As expected Chloe Hellcat was something else altogether! Streaking into the garden like a high-speed train she leaped onto the table to be caught mid jump in my gauntlets; clearly I had a future with the England soccer team as a goalie.

Chloe Hellcat

Chloe Hellcat

As the littlest and lightest of all four cats one would expect her to be able to offer the least resistance but as a former feral cat she clearly wasn’t going down without a fight. With the disposition of a deadly Asian Hornet, she scratched and bit her way through my gauntlets and I wondered not for the first time why we didn’t have a tortoise instead of cats.

As her rear claws sank into my wrist and my blood seeped through the gauntlet I had no choice but to hold on for grim death and as she and I tussled and crashed to the ground I tripped over the leg of the table. As if in slow motion the glass table top shattered into what looked like a million pieces and I knew that the old dear wasn’t going to like that very much. My Dad had a more practical approach and headed off to the shed for a tube of superglue but I secretly thought there was not enough superglue in Devon for this particular job! Looked like he was going to be needing that life cover after all.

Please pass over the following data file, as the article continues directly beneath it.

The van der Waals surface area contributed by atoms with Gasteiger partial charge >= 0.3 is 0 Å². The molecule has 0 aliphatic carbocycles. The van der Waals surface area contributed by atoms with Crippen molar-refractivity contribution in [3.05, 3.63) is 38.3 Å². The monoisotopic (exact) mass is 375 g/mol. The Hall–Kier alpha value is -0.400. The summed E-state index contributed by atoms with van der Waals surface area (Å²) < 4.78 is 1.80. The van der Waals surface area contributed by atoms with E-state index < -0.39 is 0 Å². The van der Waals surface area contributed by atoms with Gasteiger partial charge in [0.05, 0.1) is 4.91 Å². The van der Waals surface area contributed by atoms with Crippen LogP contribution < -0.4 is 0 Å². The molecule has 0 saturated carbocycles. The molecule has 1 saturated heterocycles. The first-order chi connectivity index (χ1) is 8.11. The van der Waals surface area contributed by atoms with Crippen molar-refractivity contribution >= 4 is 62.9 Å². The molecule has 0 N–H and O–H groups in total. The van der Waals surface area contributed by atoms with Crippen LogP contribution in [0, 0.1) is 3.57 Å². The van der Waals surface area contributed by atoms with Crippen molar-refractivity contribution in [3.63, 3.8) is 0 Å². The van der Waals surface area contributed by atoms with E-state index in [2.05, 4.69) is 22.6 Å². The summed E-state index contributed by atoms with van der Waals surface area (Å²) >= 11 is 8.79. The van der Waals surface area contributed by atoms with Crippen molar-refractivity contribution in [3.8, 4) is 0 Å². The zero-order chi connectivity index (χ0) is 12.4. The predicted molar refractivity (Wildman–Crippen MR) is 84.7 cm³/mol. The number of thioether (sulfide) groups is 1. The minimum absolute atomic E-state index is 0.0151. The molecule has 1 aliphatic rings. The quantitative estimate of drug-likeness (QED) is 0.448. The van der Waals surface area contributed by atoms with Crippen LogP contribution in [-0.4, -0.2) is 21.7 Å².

When the remnants of the patio table had been swept up and deposited in the dustbin and my war wounds bathed with antiseptic, he turned to me and said in all earnest “So when do you think we should worm them then”?

Final score Cats 1 Humans 3 and to borrow a phrase from the television commentators of the beautiful game “They think it’s all over, well it is now”!

The Hellfire Club

The Hellfire Club

35 thoughts on “Happiness Is Having A Scratch For Every Itch

  1. Hilarious! Brought back memories of getting our Ollie into the cat box to take him to the vet. If we didn’t manage it first time we were doomed. Have they stopped sulking yet?